Thursday, December 1, 2011

Review: Rapture by Phillip W. Simpson

Rapture (Rapture Trilogy, #1)My Rating: ☆☆☆☆☆

Goodreads Description:
The Rapture has occurred - the end of the world. The faithful have risen up to Heaven. Those left behind are in a living hell.

Armed only with his swords and his wit, a teenage boy wanders this post-apocalyptic world alone, separated forever from everyone he loves. Cursed by his demonic heritage, he must now embark on a quest that will take him across the US to the City of Angels. There he will confront his destiny. There he must fight to save a friend ... and for the souls of the living."

Earthquakes, Tsunamis, plague, famine. Animals mysteriously dying. All the signs are there. The Rapture is coming. How would you survive in this dystopian, post-apocalyptic world? A world whose conditions now mirror those in Hell. A world where Demons emerge at night to take those who remain to Hell.
Read Rapture before the Rapture. Be prepared.




My Review: Sam has known his entire life he was different. Hikari, his mentor, Sensei, and father-figure, raised and trained him in the confines of their private home. He refers to Sam as his "ward" to the outside world. In public sight, Sam wears a cap or a hood to hide his bloodline. As a half-demon, half-human, he's battling his nature - and tells of it, like the horns protruding from his black hair or inhuman eyes. His only daily interaction aside from Hikari is the Sensei's daughter, Aimi, who Sam is sure he loves. Trained as an amazing warrior, it isn't clear until he learns of the Rapture what his destiny is: to protect the innocents left behind from the demons savaging the Earth, and to destroy the most horrifying prophecy in the Bible.



Strongly founded in the terrifying prophecies of the New Testament, especially the Rapture most thoroughly described Revelations, this book is one of the most unique post-apocalyptic YA books I've seen yet. Fast-paced and engrossing, it kicks off with Sam about to face hoards of Lemure - a type of demon that is unleashed in churches after the Rapture to literally drag you to hell - and doesn't slow down. Multiple-sword-wielding Sam is determined to fight against his nature, his tempters, and the very blood that runs through his veins. Aimi tells him he is not a beast but a man - a good man, and he is determined to be just that.


Reading this book, you grow to adore and pity Sam. Despite his fervent beliefs, inspiring morals and courage, and half-human heritage, because of the demon that raped his mother, he is convinced that he will never be allowed into Heaven. Aimi and Hikari were gone - he had always known they would be taken, lifted up with the Rapture. As it happened, he hoped and prayed, but found himself left behind to deal with the earthquakes, fire, brimstone, bloodmoon, and inescapable ash. Knowing he can never go where his loved ones are means knowing he will never see them again. It seems to burn every time he saves one more person, willingly prepares to martyr himself one more time, does some courageous and scary thing only because he knows its right. In spite his proficiency and skill at traveling alone, these qualities cause him to pick up seemingly loyal companions like Josh and Grace along the way. His first non-Aimi human teenage friends.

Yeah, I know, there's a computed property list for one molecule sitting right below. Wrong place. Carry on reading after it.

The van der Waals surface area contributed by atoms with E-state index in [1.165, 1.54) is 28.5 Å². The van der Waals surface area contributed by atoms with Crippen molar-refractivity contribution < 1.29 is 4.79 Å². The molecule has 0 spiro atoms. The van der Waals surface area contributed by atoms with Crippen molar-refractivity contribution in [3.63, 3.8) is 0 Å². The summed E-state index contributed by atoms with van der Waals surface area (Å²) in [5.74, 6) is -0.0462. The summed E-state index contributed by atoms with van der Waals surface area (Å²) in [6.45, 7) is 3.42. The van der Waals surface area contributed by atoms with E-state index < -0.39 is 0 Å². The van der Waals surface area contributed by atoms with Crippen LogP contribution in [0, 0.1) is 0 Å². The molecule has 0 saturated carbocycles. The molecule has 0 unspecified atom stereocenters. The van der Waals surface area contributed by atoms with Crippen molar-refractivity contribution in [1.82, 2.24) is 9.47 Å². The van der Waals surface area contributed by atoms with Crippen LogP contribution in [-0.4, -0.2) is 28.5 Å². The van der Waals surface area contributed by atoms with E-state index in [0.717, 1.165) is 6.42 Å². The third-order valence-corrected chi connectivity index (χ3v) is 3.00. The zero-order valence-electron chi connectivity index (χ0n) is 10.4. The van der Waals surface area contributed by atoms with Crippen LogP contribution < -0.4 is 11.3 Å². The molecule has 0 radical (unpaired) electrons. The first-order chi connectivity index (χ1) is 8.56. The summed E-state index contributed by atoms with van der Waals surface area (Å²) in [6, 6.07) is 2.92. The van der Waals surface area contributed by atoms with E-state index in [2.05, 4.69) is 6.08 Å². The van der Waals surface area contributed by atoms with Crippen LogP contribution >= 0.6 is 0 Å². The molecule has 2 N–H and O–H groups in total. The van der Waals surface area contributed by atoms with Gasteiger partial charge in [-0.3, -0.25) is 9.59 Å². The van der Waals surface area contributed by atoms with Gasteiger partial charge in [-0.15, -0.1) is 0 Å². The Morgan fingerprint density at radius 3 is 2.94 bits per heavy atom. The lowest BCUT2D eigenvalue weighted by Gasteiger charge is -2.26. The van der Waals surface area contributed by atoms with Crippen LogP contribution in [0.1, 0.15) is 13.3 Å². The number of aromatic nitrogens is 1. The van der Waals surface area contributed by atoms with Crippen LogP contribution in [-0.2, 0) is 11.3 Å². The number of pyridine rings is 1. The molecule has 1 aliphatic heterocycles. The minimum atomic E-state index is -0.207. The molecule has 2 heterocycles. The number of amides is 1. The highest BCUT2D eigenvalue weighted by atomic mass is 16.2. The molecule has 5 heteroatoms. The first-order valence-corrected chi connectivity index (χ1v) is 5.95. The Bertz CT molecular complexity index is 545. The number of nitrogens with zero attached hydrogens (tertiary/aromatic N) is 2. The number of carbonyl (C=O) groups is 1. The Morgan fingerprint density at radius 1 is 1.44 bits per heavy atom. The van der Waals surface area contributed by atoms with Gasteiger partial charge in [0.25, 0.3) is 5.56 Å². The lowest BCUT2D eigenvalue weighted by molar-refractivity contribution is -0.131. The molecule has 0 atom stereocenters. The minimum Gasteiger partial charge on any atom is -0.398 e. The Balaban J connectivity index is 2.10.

Rapture molds this terrifying and fascinating post-Rapture world invested with the creatures of Hell itself. Dynamics are sewn in amazing layers and details permanently are embedding an awe-inspiring picture of a world of ashes in your mind. On another level, it seems to have you evaluating yourself as a reader: what if that was you? Would you be strong enough?  Adding to its uniqueness, some of the best parts of the book are in perfectly paced hindsight, and the impressive detail, facts, and culture is flooded into the world-building, somehow mixing a warrior's side of Japanese ways and Christian prophecy essential to the religion. YA literature hasn't seen anything like this since Left Behind. 


Precessing each chapter is a haunting, quote (often biblical) and each sub-section (in the .Mobi format, anyhow) is divided with an image of gray flames. Every chapter began and ended with a gripping hook, and each managed to individually reshape the readers' view of the overall story. Both the pacing and writing was fantastic - when I began reading, I didn't stop until I finished the entire book. I loved it, and I've already recommended the read to several people! This is definitely one of my favorite reads of 2011! 


It's very clean, aside from minor things (Succubi, a swear once or twice - definitely not a problem) but has an amazing darkness and intelligent concepts, making it a perfect fit for all YA readers. The religion addressed is in no way offensive - if your religious (Christian, at least), it definitely adds to the enjoyment of the book and appreciation of the concepts, and if your not, it doesn't take away, which is perfectly executed.


I recommend  for all post-apocalyptic and dystopian readers, and readers who enjoyed: The Thirst Series by Christopher Pike, The Left Behind Series by Tim LaHaye and Jerry B. Jenkins, Hollowland by Amanda Hocking, Looking For Alaska by John Green, and The Uglies Trilogy by Scott Westerfield, as well as any fans of Hanna, Priest, Electra, UnderworldLegion, I Am LegendI Am Number Four, The Walking Dead (TV), and Jericho (TV).

Highly recommended! Go get yourself a copy!

Where to find Rapture:

2 comments:

roro said...

great review, loving it as well

Miranda said...

Thank you! It really is wonderful. Thanks for stopping by! :)

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